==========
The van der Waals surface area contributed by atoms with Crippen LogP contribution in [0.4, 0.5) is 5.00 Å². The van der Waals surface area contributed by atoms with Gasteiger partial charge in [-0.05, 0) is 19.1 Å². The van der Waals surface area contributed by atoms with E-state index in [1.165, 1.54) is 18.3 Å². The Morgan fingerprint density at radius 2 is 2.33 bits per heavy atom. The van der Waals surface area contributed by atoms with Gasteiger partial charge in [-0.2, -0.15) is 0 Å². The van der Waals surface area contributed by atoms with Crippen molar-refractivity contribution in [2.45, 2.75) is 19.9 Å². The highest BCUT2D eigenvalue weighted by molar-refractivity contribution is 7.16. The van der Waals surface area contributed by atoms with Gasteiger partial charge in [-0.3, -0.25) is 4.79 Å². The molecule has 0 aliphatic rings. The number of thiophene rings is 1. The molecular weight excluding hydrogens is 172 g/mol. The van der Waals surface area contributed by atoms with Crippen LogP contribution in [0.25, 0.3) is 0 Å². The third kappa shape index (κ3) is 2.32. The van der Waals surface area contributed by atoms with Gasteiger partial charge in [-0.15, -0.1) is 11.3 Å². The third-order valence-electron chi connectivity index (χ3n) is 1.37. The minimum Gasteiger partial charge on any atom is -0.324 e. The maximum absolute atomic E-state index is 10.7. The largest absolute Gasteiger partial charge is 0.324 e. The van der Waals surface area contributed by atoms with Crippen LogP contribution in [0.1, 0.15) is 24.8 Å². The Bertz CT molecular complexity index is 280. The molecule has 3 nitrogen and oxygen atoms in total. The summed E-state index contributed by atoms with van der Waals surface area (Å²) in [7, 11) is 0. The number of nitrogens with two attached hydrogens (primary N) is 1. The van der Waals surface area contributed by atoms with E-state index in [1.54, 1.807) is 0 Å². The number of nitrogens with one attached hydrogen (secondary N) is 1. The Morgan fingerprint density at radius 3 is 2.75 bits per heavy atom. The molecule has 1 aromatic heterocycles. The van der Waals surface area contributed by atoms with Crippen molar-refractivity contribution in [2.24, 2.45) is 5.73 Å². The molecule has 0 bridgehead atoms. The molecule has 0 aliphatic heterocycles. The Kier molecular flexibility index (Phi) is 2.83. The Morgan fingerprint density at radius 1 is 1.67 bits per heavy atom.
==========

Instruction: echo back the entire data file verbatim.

The van der Waals surface area contributed by atoms with Crippen LogP contribution in [0.4, 0.5) is 5.00 Å². The van der Waals surface area contributed by atoms with Gasteiger partial charge in [-0.05, 0) is 19.1 Å². The van der Waals surface area contributed by atoms with E-state index in [1.165, 1.54) is 18.3 Å². The Morgan fingerprint density at radius 2 is 2.33 bits per heavy atom. The van der Waals surface area contributed by atoms with Gasteiger partial charge in [-0.2, -0.15) is 0 Å². The van der Waals surface area contributed by atoms with Crippen molar-refractivity contribution in [2.45, 2.75) is 19.9 Å². The highest BCUT2D eigenvalue weighted by molar-refractivity contribution is 7.16. The van der Waals surface area contributed by atoms with Gasteiger partial charge in [-0.3, -0.25) is 4.79 Å². The molecule has 0 aliphatic rings. The number of thiophene rings is 1. The molecular weight excluding hydrogens is 172 g/mol. The van der Waals surface area contributed by atoms with Crippen LogP contribution in [0.25, 0.3) is 0 Å². The third kappa shape index (κ3) is 2.32. The van der Waals surface area contributed by atoms with Gasteiger partial charge in [-0.15, -0.1) is 11.3 Å². The third-order valence-electron chi connectivity index (χ3n) is 1.37. The minimum Gasteiger partial charge on any atom is -0.324 e. The maximum absolute atomic E-state index is 10.7. The largest absolute Gasteiger partial charge is 0.324 e. The van der Waals surface area contributed by atoms with Crippen LogP contribution in [0.1, 0.15) is 24.8 Å². The Bertz CT molecular complexity index is 280. The molecule has 3 nitrogen and oxygen atoms in total. The summed E-state index contributed by atoms with van der Waals surface area (Å²) in [7, 11) is 0. The number of nitrogens with two attached hydrogens (primary N) is 1. The van der Waals surface area contributed by atoms with E-state index in [1.54, 1.807) is 0 Å². The number of nitrogens with one attached hydrogen (secondary N) is 1. The Morgan fingerprint density at radius 3 is 2.75 bits per heavy atom. The molecule has 1 aromatic heterocycles. The van der Waals surface area contributed by atoms with Crippen molar-refractivity contribution in [2.24, 2.45) is 5.73 Å². The molecule has 0 bridgehead atoms. The molecule has 0 aliphatic heterocycles. The Kier molecular flexibility index (Phi) is 2.83. The Morgan fingerprint density at radius 1 is 1.67 bits per heavy atom.